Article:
Welcome to the Wonderful World of 4-H: Learning & Teaching Karen Poulin and Tammie Howard WSU Clark County Extension 4-H Youth Development Program Shooting Sports Leader Training May 22-23, 2010. Warm & Accepting Environment Learner-Determined Goals Accommodation to Different Abilities
Welcome to the Wonderful World of 4-H:Learning & TeachingKaren Poulin and Tammie HowardWSU Clark County Extension4-H Youth Development ProgramShooting Sports Leader TrainingMay 22-23, 2010
Accommodation to Different Abilities
Internal & External Motivation
Self-Evaluation of ProgressBASIC LEARNING PRINCIPLES
How are the 4 Essential ElementsMastery Independence Belonging GenerosityPromoted in 4-H?
Open ended Qs to guide discussion (“reflection”)
Reflection connects activity to real world examples
Reflection helps learner apply activity outcome to other situations4-H TEACHING PHILOSOPHY: EXPERIENTIAL EDUCATION
Cooperative learning occurs because of fun, interactive nature of activities
Competitive learning happens when work is compared to established standardsHOW DOES 4-H PROMOTE LEARNING?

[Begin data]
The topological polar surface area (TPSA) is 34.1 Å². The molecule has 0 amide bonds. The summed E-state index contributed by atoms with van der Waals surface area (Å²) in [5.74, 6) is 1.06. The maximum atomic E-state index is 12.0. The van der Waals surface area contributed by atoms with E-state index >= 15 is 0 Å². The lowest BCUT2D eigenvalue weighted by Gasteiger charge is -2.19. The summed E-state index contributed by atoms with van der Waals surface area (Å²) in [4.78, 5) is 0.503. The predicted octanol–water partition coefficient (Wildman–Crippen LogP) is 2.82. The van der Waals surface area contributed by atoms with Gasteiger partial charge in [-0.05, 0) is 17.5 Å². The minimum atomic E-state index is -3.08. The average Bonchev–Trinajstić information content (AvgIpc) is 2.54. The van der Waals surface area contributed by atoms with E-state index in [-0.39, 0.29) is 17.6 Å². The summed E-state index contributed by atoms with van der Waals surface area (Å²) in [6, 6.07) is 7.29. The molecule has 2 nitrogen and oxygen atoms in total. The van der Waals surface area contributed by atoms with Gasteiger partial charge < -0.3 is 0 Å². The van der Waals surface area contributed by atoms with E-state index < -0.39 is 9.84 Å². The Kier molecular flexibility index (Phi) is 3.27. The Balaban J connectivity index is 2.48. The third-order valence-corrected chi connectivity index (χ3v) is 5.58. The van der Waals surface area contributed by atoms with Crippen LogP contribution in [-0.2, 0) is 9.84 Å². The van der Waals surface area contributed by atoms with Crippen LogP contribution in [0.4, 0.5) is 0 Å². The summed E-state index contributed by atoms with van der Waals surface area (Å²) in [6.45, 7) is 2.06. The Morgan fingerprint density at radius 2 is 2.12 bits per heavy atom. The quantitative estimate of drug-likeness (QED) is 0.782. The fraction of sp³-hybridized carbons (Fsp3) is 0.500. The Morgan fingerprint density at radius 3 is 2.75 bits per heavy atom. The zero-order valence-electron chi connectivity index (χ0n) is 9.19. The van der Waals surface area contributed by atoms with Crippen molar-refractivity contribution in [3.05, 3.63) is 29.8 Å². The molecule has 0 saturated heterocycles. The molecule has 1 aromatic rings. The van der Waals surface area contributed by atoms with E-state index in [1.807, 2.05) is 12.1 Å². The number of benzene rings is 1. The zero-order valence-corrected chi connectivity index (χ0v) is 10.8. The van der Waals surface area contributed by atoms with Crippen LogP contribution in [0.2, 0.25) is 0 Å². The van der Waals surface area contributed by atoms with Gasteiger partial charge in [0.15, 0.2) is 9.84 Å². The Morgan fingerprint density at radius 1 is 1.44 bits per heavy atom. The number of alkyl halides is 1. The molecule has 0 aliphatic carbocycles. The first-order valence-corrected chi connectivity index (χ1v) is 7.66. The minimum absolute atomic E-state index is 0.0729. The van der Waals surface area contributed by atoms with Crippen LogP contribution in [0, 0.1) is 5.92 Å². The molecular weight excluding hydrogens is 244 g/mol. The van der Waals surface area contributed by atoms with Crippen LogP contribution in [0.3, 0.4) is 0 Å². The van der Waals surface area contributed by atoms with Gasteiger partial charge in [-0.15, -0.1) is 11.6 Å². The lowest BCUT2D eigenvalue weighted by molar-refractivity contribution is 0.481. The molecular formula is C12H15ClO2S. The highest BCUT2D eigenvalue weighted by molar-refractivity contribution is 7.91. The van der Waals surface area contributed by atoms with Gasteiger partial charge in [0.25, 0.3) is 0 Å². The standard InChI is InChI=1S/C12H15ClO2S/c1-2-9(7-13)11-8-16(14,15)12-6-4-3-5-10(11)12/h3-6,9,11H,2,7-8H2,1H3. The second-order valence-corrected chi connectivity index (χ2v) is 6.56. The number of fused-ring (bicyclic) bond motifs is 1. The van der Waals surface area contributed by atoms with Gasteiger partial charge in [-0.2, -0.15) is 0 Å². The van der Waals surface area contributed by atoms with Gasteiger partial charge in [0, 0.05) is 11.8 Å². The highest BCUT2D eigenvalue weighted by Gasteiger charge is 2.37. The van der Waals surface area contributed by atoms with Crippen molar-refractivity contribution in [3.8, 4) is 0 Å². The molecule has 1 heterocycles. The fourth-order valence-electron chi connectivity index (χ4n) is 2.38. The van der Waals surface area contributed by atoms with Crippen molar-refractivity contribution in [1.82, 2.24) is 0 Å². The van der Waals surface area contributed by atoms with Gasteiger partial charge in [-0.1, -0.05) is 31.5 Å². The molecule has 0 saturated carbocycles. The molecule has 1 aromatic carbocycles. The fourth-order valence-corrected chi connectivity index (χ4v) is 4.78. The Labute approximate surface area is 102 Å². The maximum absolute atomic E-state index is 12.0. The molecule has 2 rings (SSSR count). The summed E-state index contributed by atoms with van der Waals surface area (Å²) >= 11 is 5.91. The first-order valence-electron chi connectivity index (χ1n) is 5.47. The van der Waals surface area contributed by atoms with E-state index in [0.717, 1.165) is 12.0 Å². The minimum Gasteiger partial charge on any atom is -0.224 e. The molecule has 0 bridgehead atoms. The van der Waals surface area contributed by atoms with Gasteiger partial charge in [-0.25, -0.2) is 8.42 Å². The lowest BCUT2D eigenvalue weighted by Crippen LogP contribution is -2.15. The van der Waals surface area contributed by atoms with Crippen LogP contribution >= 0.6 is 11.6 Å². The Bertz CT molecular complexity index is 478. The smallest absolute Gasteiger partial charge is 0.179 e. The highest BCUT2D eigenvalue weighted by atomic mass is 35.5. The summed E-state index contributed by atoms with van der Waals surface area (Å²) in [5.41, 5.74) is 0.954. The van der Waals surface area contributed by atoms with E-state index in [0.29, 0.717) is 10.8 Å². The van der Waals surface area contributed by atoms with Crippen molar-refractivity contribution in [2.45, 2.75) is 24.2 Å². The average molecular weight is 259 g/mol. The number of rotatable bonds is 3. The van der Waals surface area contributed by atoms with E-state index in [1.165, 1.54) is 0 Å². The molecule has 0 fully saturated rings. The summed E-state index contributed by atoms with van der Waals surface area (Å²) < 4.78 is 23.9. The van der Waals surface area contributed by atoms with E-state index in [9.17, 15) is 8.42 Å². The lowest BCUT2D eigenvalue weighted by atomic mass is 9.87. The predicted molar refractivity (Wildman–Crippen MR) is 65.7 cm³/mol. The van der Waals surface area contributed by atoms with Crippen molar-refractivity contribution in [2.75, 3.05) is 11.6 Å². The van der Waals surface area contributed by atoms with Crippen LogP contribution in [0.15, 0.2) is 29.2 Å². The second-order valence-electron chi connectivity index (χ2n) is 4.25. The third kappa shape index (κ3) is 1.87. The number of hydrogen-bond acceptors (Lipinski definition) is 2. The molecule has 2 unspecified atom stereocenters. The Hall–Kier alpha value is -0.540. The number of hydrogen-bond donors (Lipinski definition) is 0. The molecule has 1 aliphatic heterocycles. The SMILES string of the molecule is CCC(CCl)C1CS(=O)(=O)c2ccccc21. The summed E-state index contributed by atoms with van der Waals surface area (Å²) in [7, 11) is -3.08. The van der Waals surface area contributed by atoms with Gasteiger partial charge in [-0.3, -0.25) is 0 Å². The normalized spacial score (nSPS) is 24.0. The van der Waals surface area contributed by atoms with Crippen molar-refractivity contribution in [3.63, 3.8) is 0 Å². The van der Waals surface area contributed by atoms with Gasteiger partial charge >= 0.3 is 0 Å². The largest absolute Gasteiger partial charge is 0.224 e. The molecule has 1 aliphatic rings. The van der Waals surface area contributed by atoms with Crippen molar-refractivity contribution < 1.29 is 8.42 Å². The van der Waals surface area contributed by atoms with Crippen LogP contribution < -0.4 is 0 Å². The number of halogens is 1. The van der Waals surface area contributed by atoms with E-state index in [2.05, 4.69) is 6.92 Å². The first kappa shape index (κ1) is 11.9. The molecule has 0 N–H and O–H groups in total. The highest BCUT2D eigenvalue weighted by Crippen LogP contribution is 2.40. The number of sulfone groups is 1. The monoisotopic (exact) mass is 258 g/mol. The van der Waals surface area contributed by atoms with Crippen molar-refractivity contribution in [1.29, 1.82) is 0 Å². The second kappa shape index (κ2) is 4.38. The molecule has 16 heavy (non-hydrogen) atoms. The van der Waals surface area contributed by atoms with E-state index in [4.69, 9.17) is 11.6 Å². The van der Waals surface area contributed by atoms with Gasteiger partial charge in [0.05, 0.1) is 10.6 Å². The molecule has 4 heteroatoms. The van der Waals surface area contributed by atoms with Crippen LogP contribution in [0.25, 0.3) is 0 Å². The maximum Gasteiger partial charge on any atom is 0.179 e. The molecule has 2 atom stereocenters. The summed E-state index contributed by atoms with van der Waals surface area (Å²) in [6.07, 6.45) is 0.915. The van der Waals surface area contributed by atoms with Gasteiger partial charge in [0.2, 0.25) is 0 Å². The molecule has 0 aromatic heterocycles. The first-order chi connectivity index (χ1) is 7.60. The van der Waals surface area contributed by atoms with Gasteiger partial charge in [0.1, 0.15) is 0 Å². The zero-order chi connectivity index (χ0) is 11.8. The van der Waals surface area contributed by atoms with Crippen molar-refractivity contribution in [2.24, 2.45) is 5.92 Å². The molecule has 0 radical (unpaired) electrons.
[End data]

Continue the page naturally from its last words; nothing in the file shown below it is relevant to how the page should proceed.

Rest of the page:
Social/Emotional learning (ie, decision-making, communicating, self-awareness)
Moral/Ethical learning (ie, values clarification, citizenship, social responsibilityPOSSIBLE OUTCOMES OF EXPERIENTIAL LEARNING
Learner works with little or no help from adult/leader
Doing is NOT the most important step in this model
Teachers generally devote too much time to “Doing” compared to other stepsSTEP ONE: EXPERIENCE
Learners share reactions & observations
Let group talk freely
What did you do? What did you see?
What did you feel? What did you taste?
What was hardest? Easiest?STEP 2: SHARE
Youth talk about themes, problems, issues raised by experience & how addressed
Have learners i.d. common patterns; things they’ve noticed or experienced before
Ask: “What have you learned?” “How was today’s activity similar to or different than what you’ve done before?”STEP 3: PROCESS
Promotes connections to deepen understanding
Develops personal meaning & relevance (esp. important for teens)
Develops “declarative” knowledge (thus ability to share it)Why Is Reflection Important?
Learner i.d. lessons learned in experience that they can relate & connect to other situations in “real” world
Adults guide youth to connect ideas & principles raised in activity to those previously learned & experienced
“Has this idea/principle come up in other situations? When & How?”STEP 4: GENERALIZE
“Now What?”: Discuss how what has been learned can be applied to other situations in future
“What did you learn today that you can use at home, school, or your 4-H project?”
“What difference do you think it will make if you use what you learned?”
Have learners record what they learned & how they plan to use it (record books!) to solidify learningSTEP 5: APPLY
Visual & Spatial applied to other situations in future: diagrams, books, videos, handouts, DVD, flip charts (good at puzzles, reading, writing, painting, design)